Frankfurt Book Fair’s Juergen Boos on Changes for 2015

In Feature Articles by Edward Nawotka

The Frankfurt Book Fair has just announced significant new advancements for 2015. Publishing Perspectives interviewed Frankfurt Book Fair director Juergen Boos about the changes and what they imply about the shifting publishing and media marketplace.

Interview by Edward Nawotka, Editor-in-Chief

Juergen Boos, Director of the Frankfurt Book Fair (Photo: Peter Hirth / Frankfurter Buchmesse)

Juergen Boos, Director of the Frankfurt Book Fair (Photo: Peter Hirth / Frankfurter Buchmesse)

PP: Big changes are coming to the Frankfurt Book Fair in 2015, including closing Hall 8 and moving all the English-language publishers to the middle of the fair in Halls 6 and 4. Why?

Juergen Boos: We now acknowledge that all business is really “local” and you have to meet the people who are in “local” markets. You have to bring people even closer to one another. As it is now, it takes 20 minutes to walk to Hall 8 and another 20 minutes to walk through Hall 8. If you want to meet there, it can be time consuming. Our business is global, but with a very strong local attitude and focus. At the moment, the English-language publishers have complained that they feel separated from the rest of the global community and this will go a long way toward resolving this problem. The move to Halls 6 and 4  is simply efficient. And it is welcome. It certainly is a change — people will have to get used to the new environment. The fair is merely growing on another side, we may take more space in Hall 1. But the fact remains that English-language publishing will now be at the heart of the fair and, when you talk to people, that is what they want.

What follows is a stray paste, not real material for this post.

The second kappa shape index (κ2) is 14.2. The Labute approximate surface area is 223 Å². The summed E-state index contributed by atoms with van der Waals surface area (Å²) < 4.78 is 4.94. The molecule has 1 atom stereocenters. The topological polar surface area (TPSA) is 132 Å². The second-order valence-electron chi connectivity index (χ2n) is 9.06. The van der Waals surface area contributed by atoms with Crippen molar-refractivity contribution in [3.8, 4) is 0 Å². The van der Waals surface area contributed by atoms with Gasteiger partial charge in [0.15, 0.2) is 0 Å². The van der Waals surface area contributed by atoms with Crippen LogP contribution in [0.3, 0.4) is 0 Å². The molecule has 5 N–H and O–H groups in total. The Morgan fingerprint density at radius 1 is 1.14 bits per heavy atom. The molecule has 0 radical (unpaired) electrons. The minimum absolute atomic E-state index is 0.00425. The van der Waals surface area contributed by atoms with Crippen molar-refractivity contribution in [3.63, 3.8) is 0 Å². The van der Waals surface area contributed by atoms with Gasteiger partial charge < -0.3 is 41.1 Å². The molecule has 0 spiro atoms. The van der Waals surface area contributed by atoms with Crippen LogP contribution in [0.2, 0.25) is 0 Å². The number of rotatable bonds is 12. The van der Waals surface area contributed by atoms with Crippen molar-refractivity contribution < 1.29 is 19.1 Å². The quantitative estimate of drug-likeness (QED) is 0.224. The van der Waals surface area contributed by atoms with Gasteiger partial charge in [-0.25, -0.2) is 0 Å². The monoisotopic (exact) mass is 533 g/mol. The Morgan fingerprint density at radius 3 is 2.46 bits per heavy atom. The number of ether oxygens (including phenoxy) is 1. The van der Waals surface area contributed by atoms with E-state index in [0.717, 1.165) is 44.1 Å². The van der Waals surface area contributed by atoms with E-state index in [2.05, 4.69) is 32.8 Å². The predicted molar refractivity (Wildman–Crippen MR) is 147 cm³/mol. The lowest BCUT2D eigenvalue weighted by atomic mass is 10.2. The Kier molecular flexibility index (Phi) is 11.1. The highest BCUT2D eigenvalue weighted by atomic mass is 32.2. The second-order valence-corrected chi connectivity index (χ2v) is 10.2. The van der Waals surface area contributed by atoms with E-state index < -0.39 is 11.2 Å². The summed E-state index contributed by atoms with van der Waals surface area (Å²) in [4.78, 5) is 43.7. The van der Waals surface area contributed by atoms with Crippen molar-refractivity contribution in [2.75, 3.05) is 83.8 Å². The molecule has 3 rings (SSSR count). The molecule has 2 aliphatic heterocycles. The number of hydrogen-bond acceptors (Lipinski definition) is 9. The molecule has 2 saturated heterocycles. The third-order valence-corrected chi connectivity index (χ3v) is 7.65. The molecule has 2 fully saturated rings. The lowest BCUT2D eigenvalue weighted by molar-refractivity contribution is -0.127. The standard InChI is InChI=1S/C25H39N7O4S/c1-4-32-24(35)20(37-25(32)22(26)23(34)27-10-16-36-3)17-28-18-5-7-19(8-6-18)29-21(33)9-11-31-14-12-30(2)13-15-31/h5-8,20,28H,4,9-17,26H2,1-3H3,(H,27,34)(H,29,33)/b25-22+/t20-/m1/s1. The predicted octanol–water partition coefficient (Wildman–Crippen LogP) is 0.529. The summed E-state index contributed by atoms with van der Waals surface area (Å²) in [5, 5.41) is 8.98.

What are the advantages beyond this new proximity toward the rest of the world?

Another big advantage is that we are now bringing the English-languages publishers closer to the agents and scouts, who will also be housed in Hall 6. What’s more, we are also moving away from “territorial thinking” and toward a “subject-oriented business focus”…you have the trade publishers on the one hand, the packagers, the people doing children’s books. We are working to make this visible, so it is not a territorial world now, but one based on business models.